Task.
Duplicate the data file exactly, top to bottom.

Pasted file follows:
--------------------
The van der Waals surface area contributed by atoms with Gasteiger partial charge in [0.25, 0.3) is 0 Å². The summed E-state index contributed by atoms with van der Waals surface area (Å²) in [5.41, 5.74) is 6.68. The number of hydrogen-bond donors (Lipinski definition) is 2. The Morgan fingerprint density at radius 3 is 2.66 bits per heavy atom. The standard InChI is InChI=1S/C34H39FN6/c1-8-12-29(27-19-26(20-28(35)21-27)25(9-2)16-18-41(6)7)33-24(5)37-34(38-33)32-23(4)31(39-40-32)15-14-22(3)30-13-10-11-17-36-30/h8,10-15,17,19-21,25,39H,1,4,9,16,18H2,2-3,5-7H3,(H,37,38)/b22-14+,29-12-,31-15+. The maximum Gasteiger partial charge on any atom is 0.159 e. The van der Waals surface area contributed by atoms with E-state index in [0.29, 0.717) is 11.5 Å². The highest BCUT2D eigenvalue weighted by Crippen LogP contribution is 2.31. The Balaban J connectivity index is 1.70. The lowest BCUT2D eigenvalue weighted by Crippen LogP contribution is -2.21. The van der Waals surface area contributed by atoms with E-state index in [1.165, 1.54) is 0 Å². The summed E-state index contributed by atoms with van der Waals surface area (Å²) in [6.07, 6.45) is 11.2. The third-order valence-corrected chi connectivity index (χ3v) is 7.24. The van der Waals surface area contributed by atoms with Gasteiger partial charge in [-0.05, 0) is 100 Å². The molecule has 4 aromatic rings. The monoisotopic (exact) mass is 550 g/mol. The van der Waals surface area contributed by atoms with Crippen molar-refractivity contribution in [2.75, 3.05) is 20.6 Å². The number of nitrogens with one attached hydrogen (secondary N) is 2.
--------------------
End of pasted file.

The van der Waals surface area contributed by atoms with Gasteiger partial charge in [0.25, 0.3) is 0 Å². The summed E-state index contributed by atoms with van der Waals surface area (Å²) in [5.41, 5.74) is 6.68. The number of hydrogen-bond donors (Lipinski definition) is 2. The Morgan fingerprint density at radius 3 is 2.66 bits per heavy atom. The standard InChI is InChI=1S/C34H39FN6/c1-8-12-29(27-19-26(20-28(35)21-27)25(9-2)16-18-41(6)7)33-24(5)37-34(38-33)32-23(4)31(39-40-32)15-14-22(3)30-13-10-11-17-36-30/h8,10-15,17,19-21,25,39H,1,4,9,16,18H2,2-3,5-7H3,(H,37,38)/b22-14+,29-12-,31-15+. The maximum Gasteiger partial charge on any atom is 0.159 e. The van der Waals surface area contributed by atoms with E-state index in [0.29, 0.717) is 11.5 Å². The highest BCUT2D eigenvalue weighted by Crippen LogP contribution is 2.31. The Balaban J connectivity index is 1.70. The lowest BCUT2D eigenvalue weighted by Crippen LogP contribution is -2.21. The van der Waals surface area contributed by atoms with E-state index in [1.165, 1.54) is 0 Å². The summed E-state index contributed by atoms with van der Waals surface area (Å²) in [6.07, 6.45) is 11.2. The third-order valence-corrected chi connectivity index (χ3v) is 7.24. The van der Waals surface area contributed by atoms with Gasteiger partial charge in [-0.05, 0) is 100 Å². The molecule has 4 aromatic rings. The monoisotopic (exact) mass is 550 g/mol. The van der Waals surface area contributed by atoms with Crippen molar-refractivity contribution in [2.75, 3.05) is 20.6 Å². The number of nitrogens with one attached hydrogen (secondary N) is 2.